Int J Biol Sci ; 17(1): 62-72, 2021.
Article in English | MEDLINE | ID: covidwho-948161

ABSTRACT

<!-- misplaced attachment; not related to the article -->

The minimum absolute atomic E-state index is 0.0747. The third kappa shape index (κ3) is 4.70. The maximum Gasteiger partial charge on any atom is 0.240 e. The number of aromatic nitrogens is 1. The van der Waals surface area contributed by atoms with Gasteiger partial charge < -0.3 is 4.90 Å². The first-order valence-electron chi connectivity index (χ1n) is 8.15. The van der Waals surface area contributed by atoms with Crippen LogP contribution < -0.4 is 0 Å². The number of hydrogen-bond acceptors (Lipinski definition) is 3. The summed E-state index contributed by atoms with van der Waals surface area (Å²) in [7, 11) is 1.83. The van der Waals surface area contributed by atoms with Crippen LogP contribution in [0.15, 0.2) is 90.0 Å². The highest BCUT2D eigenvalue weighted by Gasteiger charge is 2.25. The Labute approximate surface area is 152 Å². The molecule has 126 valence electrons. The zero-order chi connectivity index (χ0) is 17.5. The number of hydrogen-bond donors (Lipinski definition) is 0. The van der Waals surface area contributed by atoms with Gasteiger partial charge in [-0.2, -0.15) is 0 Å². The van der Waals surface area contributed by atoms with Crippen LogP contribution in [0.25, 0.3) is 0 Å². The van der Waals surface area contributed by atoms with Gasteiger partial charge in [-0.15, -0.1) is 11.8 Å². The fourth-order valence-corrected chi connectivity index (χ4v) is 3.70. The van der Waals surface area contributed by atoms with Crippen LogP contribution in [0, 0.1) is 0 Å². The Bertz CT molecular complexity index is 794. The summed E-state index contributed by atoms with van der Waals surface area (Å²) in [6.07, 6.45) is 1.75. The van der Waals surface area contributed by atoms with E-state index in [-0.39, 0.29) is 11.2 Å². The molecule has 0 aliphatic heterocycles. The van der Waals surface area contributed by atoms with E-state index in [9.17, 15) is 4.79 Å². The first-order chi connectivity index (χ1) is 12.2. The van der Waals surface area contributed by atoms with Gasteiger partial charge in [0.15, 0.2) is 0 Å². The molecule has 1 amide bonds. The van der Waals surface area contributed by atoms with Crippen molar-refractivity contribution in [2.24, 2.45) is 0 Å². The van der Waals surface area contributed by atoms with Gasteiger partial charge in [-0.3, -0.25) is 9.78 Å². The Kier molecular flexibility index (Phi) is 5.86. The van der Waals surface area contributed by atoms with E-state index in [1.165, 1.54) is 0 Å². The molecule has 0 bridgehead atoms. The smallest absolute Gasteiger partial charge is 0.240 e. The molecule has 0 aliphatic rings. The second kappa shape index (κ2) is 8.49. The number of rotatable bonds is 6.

Multi-system involvement and rapid clinical deterioration are hallmarks of coronavirus disease 2019 (COVID-19) related mortality. The unique clinical phenomena in severe COVID-19 can be perplexing, and they include disproportionately severe hypoxemia relative to lung alveolar-parenchymal pathology and rapid clinical deterioration, with poor response to O2 supplementation, despite preserved lung mechanics. Factors such as microvascular injury, thromboembolism, pulmonary hypertension, and alteration in hemoglobin structure and function could play important roles. Overwhelming immune response associated with "cytokine storms" could activate reactive oxygen species (ROS), which may result in consumption of nitric oxide (NO), a critical vasodilation regulator. In other inflammatory infections, activated neutrophils are known to release myeloperoxidase (MPO) in a natural immune response, which contributes to production of hypochlorous acid (HOCl). However, during overwhelming inflammation, HOCl competes with O2 at heme binding sites, decreasing O2 saturation. Moreover, HOCl contributes to several oxidative reactions, including hemoglobin-heme iron oxidation, heme destruction, and subsequent release of free iron, which mediates toxic tissue injury through additional generation of ROS and NO consumption. Connecting these reactions in a multi-hit model can explain generalized tissue damage, vasoconstriction, severe hypoxia, and precipitous clinical deterioration in critically ill COVID-19 patients. Understanding these mechanisms is critical to develop therapeutic strategies to combat COVID-19.